Re: [FullCircleSacramento] Re: Next Meeting of Full Circle Sac is June 30 4 to 6 p.m. at Carmichael Library
- Hi Tolkien fans,I look forward to seeing all of you on Sunday. It has been a pleasure to reread The Lord of The Rings and am ready to discuss based on Ralph's questions.Vicki
From: Ralph Montano <remontano@...>
To: FullCircleSacramento@yahoogroups.com; "misshikergirl@..." <misshikergirl@...>; "elaine_horton@..." <elaine_horton@...>; seya.geo@...
Sent: Monday, June 17, 2013 10:24 PM
Subject: [FullCircleSacramento] Re: Next Meeting of Full Circle Sac is June 30 4 to 6 p.m. at Carmichael Library
Hello everyone! I hope that you are still planning to join us at the next meeting of Full Circle Sacramento.We certainly have a lot to talk about. The first half of the Fellowship of the Ring is quite a book with a lot to discuss.I've including again my discussion questions. Feel free to bring others.I have one I'd like to add:So I've been writing a blog where I read The Fellowship of the Ring to my seven year old daughter.Where should I post this blog? You suggestions are welcome at the next meeting!See you there!RalphOn May 11, 2013, at 3:37 PM, Ralph Montano <remontano@...> wrote:We are reading Prologue and Book 1 (Chapters 1 to 12)I've started discussion questions1. According to the Prologue, The Lord of the Rings is set on OUR world a long time ago. Most people don’t think of it that way. They think it’s on another planet or plane of existence. Why did JRRT set his story on Earth?2. “In a hole, there lived a hobbit.” And from these words scratched on a paper he was grading, JRRT began his journey. Who are the real hobbits in our world and what does it mean to be a hobbit?3. The Lord of the Rings is actually made up of six books. Two were collected in each volume of what we now think of as the “trilogy”. But JRRT wrote it in six books and each book has themes. Can you think of a theme for Book One (Chapters 1 to 12 of The Fellowship of the Ring)?4. The relationship between the four hobbits is very different at the beginning of the book. Who do you think is Frodo’s best friend at the beginning? Who does he seem to know the least?5. In Chapter II, Shadows of the Past, JRRT skips over 20 years in the span of two pages. When was the last time you saw a modern fantasy writer skip over 20 years in two pages? When was the last time you saw a modern fantasy writer skip over a month or a week? Why is that?6. In Chapter VI, The Old Forest we see once again that among the trees is not the place to be. Every forest in Middle Earth is very dangerous (Mirkwood, The Old Forest, Fangorn). Why do you think that is?7. Who is Tom Bombadil? Frodo asks twice and doesn’t really get a straight answer. What do you think.8. Let’s play What If? The Lord of the Rings version. It works like this, I pose a what if question and you answer it to the end of the story. Ready? What if Frodo gave Tom Bombadil the One Ring? And …go!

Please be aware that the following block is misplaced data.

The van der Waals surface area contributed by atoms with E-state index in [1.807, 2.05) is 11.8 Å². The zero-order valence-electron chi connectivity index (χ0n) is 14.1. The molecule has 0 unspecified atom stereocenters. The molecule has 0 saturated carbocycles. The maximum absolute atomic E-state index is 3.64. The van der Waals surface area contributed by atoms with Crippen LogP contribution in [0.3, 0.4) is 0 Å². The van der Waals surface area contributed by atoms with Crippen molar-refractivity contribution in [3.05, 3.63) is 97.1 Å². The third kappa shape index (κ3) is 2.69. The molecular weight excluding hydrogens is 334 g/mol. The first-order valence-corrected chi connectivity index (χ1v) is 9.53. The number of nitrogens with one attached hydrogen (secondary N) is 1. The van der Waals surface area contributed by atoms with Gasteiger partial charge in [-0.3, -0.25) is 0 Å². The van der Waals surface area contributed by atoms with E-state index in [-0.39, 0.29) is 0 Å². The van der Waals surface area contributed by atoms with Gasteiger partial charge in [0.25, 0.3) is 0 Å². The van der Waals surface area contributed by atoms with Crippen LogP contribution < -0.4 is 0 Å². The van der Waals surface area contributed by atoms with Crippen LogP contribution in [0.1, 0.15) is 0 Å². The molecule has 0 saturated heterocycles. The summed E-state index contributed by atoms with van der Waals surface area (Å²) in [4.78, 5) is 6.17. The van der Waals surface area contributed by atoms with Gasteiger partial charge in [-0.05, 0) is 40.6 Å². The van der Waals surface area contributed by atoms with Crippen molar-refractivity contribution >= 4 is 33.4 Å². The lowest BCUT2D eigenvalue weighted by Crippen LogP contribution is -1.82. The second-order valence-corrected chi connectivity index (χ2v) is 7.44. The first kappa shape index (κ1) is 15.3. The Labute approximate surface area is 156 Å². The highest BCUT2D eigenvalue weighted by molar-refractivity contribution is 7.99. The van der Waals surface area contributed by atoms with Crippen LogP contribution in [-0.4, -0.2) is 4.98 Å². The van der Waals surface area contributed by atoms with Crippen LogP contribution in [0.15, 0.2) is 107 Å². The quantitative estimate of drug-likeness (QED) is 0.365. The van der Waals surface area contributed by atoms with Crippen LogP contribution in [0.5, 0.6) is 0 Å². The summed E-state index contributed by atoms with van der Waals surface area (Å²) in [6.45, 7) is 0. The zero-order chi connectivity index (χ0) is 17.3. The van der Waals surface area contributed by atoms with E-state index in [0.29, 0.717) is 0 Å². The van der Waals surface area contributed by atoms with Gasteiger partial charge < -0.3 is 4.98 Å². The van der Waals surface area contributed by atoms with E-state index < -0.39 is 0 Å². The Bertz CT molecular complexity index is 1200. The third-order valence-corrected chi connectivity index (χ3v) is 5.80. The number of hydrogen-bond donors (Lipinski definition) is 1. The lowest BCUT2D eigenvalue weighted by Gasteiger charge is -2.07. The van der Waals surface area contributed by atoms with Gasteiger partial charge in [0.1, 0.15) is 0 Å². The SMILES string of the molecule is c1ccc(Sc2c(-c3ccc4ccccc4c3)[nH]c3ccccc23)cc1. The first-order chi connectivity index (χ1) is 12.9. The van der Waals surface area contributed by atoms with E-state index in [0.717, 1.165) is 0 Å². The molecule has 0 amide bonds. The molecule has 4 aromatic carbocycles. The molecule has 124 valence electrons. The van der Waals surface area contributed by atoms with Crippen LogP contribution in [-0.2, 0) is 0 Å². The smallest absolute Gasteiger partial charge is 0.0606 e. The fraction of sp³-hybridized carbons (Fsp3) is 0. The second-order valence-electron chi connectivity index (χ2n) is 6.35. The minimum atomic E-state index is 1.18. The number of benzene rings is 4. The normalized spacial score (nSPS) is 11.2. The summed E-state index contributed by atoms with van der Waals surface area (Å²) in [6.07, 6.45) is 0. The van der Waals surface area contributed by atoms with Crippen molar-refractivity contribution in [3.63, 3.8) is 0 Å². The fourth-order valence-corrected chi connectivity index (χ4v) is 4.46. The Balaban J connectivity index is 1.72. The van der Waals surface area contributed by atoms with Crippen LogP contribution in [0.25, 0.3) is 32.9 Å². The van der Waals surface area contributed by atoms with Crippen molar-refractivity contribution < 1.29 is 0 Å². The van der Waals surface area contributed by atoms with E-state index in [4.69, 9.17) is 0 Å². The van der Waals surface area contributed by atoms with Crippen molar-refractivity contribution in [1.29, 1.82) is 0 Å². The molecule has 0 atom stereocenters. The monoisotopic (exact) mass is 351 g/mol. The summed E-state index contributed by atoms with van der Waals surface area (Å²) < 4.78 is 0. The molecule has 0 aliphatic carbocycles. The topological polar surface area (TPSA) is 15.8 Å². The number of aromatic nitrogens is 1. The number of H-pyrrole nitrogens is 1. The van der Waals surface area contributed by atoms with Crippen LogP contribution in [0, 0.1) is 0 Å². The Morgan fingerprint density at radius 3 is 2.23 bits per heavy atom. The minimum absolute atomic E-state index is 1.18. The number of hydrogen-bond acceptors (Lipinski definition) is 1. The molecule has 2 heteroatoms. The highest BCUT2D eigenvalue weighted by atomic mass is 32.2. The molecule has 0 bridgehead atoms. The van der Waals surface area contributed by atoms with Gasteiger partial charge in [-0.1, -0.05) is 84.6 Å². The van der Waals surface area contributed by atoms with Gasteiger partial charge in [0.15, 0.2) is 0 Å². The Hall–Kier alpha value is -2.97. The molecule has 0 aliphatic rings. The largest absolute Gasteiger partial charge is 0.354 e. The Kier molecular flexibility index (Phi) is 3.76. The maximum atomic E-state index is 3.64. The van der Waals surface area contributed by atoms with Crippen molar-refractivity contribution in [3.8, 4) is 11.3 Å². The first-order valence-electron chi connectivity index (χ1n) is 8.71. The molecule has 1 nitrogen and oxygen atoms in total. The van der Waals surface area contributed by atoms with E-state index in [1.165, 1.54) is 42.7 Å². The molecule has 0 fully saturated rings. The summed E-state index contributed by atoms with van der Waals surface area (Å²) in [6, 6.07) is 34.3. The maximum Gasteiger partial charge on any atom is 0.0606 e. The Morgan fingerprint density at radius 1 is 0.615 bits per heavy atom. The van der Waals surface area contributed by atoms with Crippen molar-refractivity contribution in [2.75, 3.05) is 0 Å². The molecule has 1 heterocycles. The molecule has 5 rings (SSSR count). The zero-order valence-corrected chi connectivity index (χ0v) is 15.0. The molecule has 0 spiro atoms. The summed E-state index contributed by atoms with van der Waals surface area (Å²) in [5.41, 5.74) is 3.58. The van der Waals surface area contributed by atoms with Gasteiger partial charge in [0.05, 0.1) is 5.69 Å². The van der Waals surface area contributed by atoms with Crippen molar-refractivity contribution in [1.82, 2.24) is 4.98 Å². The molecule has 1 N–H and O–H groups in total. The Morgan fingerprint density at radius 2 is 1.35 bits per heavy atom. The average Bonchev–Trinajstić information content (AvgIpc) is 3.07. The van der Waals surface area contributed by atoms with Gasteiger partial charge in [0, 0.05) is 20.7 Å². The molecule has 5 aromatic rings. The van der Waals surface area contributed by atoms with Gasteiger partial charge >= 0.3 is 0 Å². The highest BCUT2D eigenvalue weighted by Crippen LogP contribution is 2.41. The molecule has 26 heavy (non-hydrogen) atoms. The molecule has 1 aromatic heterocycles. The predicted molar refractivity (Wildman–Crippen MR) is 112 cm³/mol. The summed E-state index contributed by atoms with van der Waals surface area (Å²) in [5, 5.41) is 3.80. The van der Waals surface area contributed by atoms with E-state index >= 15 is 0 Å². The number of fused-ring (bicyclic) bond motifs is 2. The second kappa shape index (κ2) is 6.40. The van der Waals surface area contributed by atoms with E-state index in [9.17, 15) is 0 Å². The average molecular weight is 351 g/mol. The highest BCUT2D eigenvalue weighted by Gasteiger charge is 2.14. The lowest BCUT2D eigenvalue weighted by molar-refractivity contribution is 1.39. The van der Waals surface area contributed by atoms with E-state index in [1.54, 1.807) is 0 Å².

Questions for Full Circle Sacramento
Fellowship of the Rings part 2
- The Council of Elrond is my favorite chapter of the book, maybe the series. Yet I’ve learned that it is the “make it or break it” section of the series. I’ve spoken to several people over the years that have told me the got to this chapter and quit. Left Tolkien’s work never to return. How do you feel about The Council of Elrond?
- The Ring Goes South is another great opportunity to play “What if?”.In this chapter it is revealed the Elrond is leaning towards rounding out the fellowship with a couple more elves before Merry and Pippin pipe up (with surprising support from Gandalf). The thought of two more elves in the fellowship sends my mind reeling. And not just any elves. Look who is present at this council meeting. None other than Glorfindel. Glorfindel is a card-carrying bad-ass in Middle Earth. He helped rout Angmar in a previous age. He claimed earlier he can take out half of the Nazgul single-handed, and then does it at the ford. What if two more elves were in the Fellowship instead of Merry and Pippin. Carry that through to the end of the serieWhat other choices could have been made for the Fellowship and where would they have led.
- In chapter 5, A Journey in the Dark we see the tactical power of the Fellowship when they make quick work of an attack by wargs. This is quite a contrast to the dwarves in The Hobbit which were chased by a similar enemy and fled to the trees. So here’s another What if game? What if the Fellowship had gone toe to toe against the Orcs of the White Hand? Even without Gandalf would they have won? What would have become of the direction they took then and what impact on Gondor?
- I’ve always found Galadriel to be one of the most frighteningly power entities in the book because of the end of this chapter. It is one of the most powerful scenes in the book and one that Peter Jackson did amazingly well in the movie.
- There is a lot of magic power thrown around in the second half of the Fellowship of the Ring. Faramir and Boromir are drawn to Rivendell by magical dreams. Gandalf and the Balrog engagen a magical battle of spells and counter spells before their face-off at the bridge. And Galadriel can read minds and tell fortunes. Even Aragorn seems to have some magical abilities described here and there. So magic isn’t all in the wizards of Middle Earth. What do you think of the magic as found in Middle Earth?
- The chapter Farewell to Lorien is my least favorite of all the series I think. Why? Because it really is the longest goodbye! First is the boats. Then sing them a song. Next a meal. Then some advice that is really not advice at all. And then a parting drink. And then, (finally!) parting gifts. Let’s talk about your least favorite chapter of the series (if you have one)